Lots of news stories around here, lately! Whether you have subscribed to EL MUNDO EN TUS MANOS, plan to subscribe next year, or are using the free articles about the Ecuador earthquake, Gianina’s fundraiser “Art for Ecuador”, or the tragic death of Dayko, you are probably wondering what to do with all of these current events that are coming your way. Here are a few ideas:
Let the students read them, no strings attached. Providing content and time for students to read without having to complete any activities is important. We don’t want students to equate reading with work.
Read and discuss them as a class. If possible, project the stories to make it easy for students to follow along. Employ all of those lovely TCI skills such as circling new, important structures, checking for comprehension, popping up grammar, and–most important–personalizing the content. There are lots of tricks out there to read the text together in different ways (Carol Gaab has a great workshop about this!), but you don’t have to do anything fancy. Some quick ideas are a choral read-aloud in Spanish, splitting the class into four teams and having teams take turns reading sentences aloud, and having students NOT read a specific, high frequency word each time they come to it (maybe substituting a sound in its place).
Have students read them individually and complete an individual activity. But before you do, ask yourself why you want them to complete the activity. Is it to force them to interact with the text a second time for more comprehensible input? Is it to show you how well they understood the text? Is it to practice critical thinking skills? Once you have determined your purpose, you can choose the activity that you want to assign. Here are some ideas that work well with any news article (all of them could be done in English or in the target language, depending on whether your goal is to assess their reading comprehension or to interact further with the text):
- Shrinking summary: Students summarize the article then summarize their summary. (*printable activity sheet in Independent Textivities Packet)
- What’s it all about?: Students state the main idea then state an opinion they have about it or a reaction they have to it. (*printable activity sheet in Independent Textivities Packet)
- Let’s chat: Students write  personalized discussion questions about the article (either Author & Me or On My Own QAR Types–it helps if you have trained students in QAR so they know what you are looking for!) (*printable activity sheet in Independent Textivities Packet)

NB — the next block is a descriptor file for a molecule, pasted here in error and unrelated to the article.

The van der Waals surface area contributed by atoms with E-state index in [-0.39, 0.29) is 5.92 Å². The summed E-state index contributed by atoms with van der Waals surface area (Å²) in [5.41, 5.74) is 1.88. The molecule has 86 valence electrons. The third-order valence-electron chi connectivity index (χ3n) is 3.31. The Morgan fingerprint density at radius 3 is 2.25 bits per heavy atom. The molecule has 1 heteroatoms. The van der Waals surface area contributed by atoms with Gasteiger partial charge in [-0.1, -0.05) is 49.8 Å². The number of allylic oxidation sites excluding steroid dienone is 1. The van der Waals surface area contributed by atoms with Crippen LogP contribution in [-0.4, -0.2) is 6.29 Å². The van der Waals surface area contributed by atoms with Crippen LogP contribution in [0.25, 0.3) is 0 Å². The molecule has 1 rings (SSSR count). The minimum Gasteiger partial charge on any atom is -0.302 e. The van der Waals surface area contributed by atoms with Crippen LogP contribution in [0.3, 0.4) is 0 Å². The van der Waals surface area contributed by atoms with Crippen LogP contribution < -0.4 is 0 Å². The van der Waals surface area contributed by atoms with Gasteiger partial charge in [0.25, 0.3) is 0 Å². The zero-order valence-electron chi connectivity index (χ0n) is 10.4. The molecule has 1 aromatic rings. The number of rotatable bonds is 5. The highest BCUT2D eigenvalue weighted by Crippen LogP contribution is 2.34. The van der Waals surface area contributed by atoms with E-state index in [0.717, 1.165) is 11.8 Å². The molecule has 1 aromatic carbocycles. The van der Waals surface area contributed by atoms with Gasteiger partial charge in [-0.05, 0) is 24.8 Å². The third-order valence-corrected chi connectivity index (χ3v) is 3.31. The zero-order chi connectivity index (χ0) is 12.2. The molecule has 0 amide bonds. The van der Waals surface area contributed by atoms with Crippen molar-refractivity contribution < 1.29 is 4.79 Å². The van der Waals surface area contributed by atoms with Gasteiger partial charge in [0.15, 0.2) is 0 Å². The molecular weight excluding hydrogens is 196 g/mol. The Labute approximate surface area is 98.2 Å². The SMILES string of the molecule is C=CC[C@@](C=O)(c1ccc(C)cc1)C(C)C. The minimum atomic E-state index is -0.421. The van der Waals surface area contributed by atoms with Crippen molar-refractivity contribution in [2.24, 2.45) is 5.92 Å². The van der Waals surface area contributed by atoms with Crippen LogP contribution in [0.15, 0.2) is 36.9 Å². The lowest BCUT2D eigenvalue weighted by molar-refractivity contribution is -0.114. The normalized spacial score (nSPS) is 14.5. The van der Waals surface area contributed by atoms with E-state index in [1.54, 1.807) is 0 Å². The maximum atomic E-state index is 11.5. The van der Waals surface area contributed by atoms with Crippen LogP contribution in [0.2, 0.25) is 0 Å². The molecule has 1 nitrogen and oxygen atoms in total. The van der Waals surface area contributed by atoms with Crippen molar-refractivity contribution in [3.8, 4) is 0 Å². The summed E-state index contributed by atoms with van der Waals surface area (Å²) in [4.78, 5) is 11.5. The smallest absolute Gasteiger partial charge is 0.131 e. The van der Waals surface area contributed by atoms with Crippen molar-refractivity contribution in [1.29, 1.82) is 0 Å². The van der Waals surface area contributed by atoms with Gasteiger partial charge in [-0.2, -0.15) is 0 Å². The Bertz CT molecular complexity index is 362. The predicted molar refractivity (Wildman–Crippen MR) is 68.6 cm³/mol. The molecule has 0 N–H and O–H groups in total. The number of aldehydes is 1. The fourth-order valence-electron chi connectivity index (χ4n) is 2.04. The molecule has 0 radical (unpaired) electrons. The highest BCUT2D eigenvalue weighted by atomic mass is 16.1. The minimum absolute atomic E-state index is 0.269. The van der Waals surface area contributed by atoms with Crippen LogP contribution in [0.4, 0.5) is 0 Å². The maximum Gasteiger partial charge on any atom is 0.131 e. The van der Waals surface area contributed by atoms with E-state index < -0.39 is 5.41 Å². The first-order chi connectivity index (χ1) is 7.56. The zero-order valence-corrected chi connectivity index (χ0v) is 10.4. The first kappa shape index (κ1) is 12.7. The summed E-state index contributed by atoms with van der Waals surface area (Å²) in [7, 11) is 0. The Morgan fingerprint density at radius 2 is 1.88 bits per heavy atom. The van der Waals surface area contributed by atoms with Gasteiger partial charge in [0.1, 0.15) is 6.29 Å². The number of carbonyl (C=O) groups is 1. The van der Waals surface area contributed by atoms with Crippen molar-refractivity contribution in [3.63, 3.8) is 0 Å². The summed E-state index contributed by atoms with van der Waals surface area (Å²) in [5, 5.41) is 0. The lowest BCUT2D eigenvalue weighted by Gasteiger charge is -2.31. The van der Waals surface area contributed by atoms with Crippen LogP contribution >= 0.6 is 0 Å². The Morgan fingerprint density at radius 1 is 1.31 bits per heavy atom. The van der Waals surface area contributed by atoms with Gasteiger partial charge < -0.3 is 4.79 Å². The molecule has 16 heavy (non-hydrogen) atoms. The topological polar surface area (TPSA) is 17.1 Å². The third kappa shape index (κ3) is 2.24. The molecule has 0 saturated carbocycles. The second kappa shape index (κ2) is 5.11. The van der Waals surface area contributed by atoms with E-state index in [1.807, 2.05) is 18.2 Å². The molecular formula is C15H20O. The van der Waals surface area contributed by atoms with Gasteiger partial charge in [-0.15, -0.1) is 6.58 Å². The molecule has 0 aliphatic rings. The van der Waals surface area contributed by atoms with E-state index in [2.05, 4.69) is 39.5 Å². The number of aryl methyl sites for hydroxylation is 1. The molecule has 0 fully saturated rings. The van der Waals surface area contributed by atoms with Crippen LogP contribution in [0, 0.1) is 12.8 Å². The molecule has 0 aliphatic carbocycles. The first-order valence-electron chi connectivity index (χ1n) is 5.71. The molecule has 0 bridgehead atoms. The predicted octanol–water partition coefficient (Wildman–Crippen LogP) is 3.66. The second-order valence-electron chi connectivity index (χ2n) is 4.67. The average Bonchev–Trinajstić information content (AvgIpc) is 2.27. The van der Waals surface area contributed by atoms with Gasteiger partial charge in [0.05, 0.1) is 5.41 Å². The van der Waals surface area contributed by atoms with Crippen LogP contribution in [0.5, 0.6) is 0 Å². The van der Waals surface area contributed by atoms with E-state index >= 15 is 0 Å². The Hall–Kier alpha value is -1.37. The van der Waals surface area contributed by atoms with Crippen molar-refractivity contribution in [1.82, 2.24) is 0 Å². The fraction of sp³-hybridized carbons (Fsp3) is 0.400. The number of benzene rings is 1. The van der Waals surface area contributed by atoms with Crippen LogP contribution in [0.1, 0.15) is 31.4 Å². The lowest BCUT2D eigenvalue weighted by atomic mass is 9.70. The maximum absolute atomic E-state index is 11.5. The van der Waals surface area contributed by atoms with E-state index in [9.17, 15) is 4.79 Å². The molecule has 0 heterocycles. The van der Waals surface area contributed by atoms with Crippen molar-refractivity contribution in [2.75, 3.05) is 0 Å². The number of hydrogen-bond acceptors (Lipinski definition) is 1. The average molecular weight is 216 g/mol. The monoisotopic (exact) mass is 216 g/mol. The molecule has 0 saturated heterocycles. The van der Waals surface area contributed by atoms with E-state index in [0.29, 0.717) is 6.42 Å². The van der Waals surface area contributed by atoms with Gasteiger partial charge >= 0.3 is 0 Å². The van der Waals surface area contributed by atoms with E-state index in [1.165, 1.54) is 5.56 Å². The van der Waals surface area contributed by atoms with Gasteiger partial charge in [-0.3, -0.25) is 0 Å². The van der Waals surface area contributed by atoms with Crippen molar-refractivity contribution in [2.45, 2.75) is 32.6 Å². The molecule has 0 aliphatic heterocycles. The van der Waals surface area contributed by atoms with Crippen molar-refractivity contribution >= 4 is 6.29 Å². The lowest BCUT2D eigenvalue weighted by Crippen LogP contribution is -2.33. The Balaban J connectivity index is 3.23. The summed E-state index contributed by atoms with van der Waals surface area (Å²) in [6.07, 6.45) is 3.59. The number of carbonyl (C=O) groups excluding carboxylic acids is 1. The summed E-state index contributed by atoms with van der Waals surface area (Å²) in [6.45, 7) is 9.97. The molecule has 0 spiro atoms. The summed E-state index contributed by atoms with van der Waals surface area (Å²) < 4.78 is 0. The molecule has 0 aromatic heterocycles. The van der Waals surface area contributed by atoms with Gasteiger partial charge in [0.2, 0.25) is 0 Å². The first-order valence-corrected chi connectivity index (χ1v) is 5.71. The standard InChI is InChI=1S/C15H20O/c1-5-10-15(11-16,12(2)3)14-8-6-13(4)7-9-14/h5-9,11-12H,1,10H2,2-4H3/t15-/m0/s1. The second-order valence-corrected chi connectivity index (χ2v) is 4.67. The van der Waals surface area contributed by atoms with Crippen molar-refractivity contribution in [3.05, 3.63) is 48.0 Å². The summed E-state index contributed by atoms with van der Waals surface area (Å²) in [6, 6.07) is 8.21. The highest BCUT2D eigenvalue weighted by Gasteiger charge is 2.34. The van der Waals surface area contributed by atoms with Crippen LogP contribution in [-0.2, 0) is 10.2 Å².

- Story Elements glove: Students identify the story elements of the news article (*printable activity sheet in Independent Textivities Packet)
- Draw 1-2-3: Students draw 1 illustration, add 2 speech bubbles, and write a 3 sentence summary (*printable activity sheet in MORE Independent Textivities packet)
- Jeopardy: Students write 3-5 Answer/Question multiple choice questions about the story (*printable activity sheet in MORE Independent Textivities packet)
- Four Square Story Map: Students write something positive, something negative, something important, and a question about the story.
- Emotional connection: Students identify the emotion that best describes the story
Have students read them individually or in small groups and complete a cooperative learning activity. This can be done after an individual activity, but it doesn’t have to be. I have written about lots of different cooperative learning activities (click here to read the archives), but oh.my.word Jillane Baros just wrote the most comprehensive post on Kagan cooperative learning activities + TCI EVER. It’s awesome. Just take her seriously when she says to get your CI skills down before working on your Kagan skills. You’ve got to know what good CI is and how to provide it so that you can discern and practice how Kagan strategies can complement CI, not turn the class into an output free-for-all. Some quick Kagan ideas that come to mind are Fan N Pick (using questions that they wrote or that you wrote about the text), Simultaneous Presentations using any number of Kagan strategies, like Inside/Outside Circle, One Stay/Two Stray, or Stand Up/Hand Up/Pair Up (sharing one of the worksheets that they did earlier), or Quiz-Quiz-Trade after students have each written one question about the text.
What other things can teachers do regularly with news stories? Share ideas in comments!